Whether visible or not, the numbers indicate that someone you know has been impacted by abuse
It’s Happening Around All of Us
For survivors of domestic abuse and their children, access to safety can be the difference between life and death. In Arizona in 2017, 87 people died from domestic violence-related incidents. Of those victims, 16 were in Pima County. There have been 55 domestic violence-related deaths in 2018 as of August, 14 of which were in Pima County (ACESDV.org). Studies have also shown that, out of those who were murdered by an intimate partner, few to none had reached out for help—which is why it’s so critical to spread the word that services are available.
At Emerge, we work to create a safety net to help survivors find their way to a life free from abuse. Over the last ten years, Emerge:
- Responded to a 56% approximate overall increase in services
- Served 36,500 participants (5,110 of whom were men or boys and 4,380 of whom were under the age of 18 )
- Provided over 270,000 safe nights to families
- Answered 45,000 hotline calls
- Assisted 11,190 participants through community-based services
Nationally, 1 in 4 women experience domestic abuse in their lifetimes. It’s also estimated that only 1 in 10 people report domestic abuse or reach out for help. It follows that in addition to the nearly 5,600 calls we received on the Emerge hotline last year, there are likely far more survivors who are still suffering in silence.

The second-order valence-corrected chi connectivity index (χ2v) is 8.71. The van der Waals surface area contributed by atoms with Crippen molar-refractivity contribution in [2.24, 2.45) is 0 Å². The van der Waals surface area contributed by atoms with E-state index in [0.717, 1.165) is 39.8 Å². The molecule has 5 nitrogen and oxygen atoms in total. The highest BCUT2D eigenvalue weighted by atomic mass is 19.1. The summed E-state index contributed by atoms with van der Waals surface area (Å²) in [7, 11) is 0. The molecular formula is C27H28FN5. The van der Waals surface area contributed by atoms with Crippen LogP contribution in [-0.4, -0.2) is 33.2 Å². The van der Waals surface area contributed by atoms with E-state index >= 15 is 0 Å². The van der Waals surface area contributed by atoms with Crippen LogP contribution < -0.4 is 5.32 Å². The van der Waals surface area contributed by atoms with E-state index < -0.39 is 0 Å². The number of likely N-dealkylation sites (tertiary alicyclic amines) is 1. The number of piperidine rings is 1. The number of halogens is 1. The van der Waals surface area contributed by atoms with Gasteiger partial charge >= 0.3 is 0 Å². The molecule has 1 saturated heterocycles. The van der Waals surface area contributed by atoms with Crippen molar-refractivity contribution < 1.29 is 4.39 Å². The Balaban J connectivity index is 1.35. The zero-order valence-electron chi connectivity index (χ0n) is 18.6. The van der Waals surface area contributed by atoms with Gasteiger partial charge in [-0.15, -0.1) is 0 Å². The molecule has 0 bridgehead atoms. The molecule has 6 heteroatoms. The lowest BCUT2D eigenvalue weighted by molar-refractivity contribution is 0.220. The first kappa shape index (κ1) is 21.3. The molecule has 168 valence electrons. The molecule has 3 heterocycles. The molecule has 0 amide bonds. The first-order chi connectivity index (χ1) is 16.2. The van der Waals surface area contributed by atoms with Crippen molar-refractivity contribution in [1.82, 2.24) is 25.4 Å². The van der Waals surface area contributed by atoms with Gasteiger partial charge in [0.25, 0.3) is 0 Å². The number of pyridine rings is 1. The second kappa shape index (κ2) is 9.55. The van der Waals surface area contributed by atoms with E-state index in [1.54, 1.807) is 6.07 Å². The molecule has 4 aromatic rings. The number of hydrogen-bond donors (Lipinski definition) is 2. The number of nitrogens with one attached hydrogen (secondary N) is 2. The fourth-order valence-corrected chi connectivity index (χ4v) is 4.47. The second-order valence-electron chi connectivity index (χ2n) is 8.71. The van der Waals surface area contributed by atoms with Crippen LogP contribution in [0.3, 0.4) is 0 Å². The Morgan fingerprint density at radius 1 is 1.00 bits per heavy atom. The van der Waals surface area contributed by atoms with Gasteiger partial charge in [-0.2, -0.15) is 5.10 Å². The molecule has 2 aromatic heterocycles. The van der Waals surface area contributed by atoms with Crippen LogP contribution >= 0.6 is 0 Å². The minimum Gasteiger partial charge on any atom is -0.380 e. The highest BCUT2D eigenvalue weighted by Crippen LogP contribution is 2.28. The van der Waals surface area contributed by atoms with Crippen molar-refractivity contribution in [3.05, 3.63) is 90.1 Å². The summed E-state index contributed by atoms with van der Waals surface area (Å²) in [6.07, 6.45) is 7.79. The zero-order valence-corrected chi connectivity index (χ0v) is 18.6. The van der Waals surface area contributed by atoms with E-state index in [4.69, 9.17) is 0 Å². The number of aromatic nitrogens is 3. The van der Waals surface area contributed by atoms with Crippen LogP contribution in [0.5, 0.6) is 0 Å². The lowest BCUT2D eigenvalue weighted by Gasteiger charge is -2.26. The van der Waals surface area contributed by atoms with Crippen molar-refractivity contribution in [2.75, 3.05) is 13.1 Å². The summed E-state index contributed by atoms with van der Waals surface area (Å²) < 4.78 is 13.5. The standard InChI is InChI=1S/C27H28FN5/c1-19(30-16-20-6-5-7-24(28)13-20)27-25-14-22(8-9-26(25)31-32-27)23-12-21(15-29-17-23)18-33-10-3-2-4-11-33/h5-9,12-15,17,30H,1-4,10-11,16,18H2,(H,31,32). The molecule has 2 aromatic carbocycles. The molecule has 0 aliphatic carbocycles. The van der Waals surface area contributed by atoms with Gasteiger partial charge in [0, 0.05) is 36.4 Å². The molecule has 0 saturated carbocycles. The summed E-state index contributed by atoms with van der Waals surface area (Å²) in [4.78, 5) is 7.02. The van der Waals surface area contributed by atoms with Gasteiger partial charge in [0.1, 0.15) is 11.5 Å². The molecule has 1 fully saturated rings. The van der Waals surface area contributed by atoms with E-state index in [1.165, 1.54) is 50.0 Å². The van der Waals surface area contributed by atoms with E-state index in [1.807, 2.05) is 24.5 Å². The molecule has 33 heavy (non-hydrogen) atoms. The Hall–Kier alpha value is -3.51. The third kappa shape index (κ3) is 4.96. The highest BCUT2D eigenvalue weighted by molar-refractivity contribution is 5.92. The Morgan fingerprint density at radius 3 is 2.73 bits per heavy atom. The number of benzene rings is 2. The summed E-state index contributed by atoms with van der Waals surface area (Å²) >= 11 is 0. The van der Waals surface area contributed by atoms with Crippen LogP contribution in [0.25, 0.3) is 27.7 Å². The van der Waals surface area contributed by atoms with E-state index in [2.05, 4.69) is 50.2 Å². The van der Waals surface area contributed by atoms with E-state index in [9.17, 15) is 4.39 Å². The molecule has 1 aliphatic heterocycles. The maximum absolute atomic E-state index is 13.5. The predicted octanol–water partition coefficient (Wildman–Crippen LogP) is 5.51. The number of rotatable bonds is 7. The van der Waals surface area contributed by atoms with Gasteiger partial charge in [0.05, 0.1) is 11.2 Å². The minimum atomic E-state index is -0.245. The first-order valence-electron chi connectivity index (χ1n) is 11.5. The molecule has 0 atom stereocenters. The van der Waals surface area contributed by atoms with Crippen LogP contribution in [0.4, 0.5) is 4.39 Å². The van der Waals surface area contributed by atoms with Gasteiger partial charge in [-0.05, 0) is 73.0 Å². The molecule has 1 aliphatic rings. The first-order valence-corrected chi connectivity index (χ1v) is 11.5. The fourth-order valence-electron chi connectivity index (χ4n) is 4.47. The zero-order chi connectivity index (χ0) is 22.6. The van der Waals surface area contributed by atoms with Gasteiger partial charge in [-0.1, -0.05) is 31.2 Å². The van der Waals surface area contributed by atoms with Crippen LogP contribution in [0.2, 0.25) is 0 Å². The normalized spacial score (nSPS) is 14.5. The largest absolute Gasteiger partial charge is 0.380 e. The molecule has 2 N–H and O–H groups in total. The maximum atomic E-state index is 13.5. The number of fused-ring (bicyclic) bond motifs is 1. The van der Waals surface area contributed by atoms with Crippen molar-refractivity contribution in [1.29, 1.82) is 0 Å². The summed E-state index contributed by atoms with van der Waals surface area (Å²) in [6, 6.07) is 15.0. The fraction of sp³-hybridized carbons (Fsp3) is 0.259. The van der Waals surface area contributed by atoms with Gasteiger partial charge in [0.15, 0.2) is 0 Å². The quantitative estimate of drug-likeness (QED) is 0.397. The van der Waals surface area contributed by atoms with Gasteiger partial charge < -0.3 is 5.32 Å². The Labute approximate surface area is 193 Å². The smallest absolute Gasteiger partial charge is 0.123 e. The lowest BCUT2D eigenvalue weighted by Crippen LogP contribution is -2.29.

The Faces Behind the Numbers
When we look at the numbers, it’s important to remember that these aren’t just statistics. Domestic abuse affects women, children, men, and gender non-conforming individuals in our community at epidemic proportions. Abuse happens in heterosexual relationships as well as in same-sex relationships. Our hope is that when we, as a community, think about the sheer number of people impacted, we’ll start to realize that this isn’t a private matter. It’s also not something that can be solved alone by more shelters, more police or more laws—those can only help after the fact.
We all must look out for each other and take a deep look at the behaviors we treat as acceptable . We must also watch for warning signs. The people you spend time with every day—your neighbor, bus driver, sister, co-worker, daughter, dentist —may need your support. If we can find the willingness to offer help, and the courage to ask for help, we can truly create a safer Tucson.